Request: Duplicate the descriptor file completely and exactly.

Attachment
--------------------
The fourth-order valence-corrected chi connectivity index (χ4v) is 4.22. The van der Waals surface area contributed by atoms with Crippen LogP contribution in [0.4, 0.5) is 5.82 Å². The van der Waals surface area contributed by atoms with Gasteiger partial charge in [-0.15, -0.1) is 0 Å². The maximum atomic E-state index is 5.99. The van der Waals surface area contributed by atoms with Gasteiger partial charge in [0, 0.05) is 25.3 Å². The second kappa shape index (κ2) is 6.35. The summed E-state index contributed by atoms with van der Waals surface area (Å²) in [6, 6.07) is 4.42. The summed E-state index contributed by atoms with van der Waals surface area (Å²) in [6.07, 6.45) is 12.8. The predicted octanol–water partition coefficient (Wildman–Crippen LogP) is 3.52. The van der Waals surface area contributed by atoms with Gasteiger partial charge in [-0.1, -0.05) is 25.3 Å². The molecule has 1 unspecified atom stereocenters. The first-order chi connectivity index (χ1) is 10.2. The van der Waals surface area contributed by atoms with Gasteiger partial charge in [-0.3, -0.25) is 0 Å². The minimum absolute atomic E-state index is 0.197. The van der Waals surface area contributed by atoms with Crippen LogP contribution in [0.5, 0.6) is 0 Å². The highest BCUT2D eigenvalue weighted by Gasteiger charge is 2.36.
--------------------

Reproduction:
The fourth-order valence-corrected chi connectivity index (χ4v) is 4.22. The van der Waals surface area contributed by atoms with Crippen LogP contribution in [0.4, 0.5) is 5.82 Å². The van der Waals surface area contributed by atoms with Gasteiger partial charge in [-0.15, -0.1) is 0 Å². The maximum atomic E-state index is 5.99. The van der Waals surface area contributed by atoms with Gasteiger partial charge in [0, 0.05) is 25.3 Å². The second kappa shape index (κ2) is 6.35. The summed E-state index contributed by atoms with van der Waals surface area (Å²) in [6, 6.07) is 4.42. The summed E-state index contributed by atoms with van der Waals surface area (Å²) in [6.07, 6.45) is 12.8. The predicted octanol–water partition coefficient (Wildman–Crippen LogP) is 3.52. The van der Waals surface area contributed by atoms with Gasteiger partial charge in [-0.1, -0.05) is 25.3 Å². The molecule has 1 unspecified atom stereocenters. The first-order chi connectivity index (χ1) is 10.2. The van der Waals surface area contributed by atoms with Gasteiger partial charge in [-0.3, -0.25) is 0 Å². The minimum absolute atomic E-state index is 0.197. The van der Waals surface area contributed by atoms with Crippen LogP contribution in [0.5, 0.6) is 0 Å². The highest BCUT2D eigenvalue weighted by Gasteiger charge is 2.36.